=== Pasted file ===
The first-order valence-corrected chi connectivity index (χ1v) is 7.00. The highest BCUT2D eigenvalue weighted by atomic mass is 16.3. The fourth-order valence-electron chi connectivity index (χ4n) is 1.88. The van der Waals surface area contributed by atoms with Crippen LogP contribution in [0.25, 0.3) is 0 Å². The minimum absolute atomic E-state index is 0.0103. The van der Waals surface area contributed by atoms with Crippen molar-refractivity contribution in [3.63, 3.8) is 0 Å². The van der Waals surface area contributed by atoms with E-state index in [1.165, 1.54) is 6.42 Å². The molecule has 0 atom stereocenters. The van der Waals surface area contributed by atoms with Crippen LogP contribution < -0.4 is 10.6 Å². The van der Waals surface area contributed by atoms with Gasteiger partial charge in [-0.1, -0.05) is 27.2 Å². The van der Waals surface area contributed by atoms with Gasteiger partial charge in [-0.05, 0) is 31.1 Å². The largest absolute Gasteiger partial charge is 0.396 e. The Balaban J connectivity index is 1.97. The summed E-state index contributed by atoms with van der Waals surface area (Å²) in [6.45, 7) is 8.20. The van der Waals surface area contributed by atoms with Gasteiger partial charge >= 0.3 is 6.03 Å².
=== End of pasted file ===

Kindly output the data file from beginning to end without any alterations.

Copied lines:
The first-order valence-corrected chi connectivity index (χ1v) is 7.00. The highest BCUT2D eigenvalue weighted by atomic mass is 16.3. The fourth-order valence-electron chi connectivity index (χ4n) is 1.88. The van der Waals surface area contributed by atoms with Crippen LogP contribution in [0.25, 0.3) is 0 Å². The minimum absolute atomic E-state index is 0.0103. The van der Waals surface area contributed by atoms with Crippen molar-refractivity contribution in [3.63, 3.8) is 0 Å². The van der Waals surface area contributed by atoms with E-state index in [1.165, 1.54) is 6.42 Å². The molecule has 0 atom stereocenters. The van der Waals surface area contributed by atoms with Crippen LogP contribution < -0.4 is 10.6 Å². The van der Waals surface area contributed by atoms with Gasteiger partial charge in [-0.1, -0.05) is 27.2 Å². The van der Waals surface area contributed by atoms with Gasteiger partial charge in [-0.05, 0) is 31.1 Å². The largest absolute Gasteiger partial charge is 0.396 e. The Balaban J connectivity index is 1.97. The summed E-state index contributed by atoms with van der Waals surface area (Å²) in [6.45, 7) is 8.20. The van der Waals surface area contributed by atoms with Gasteiger partial charge >= 0.3 is 6.03 Å².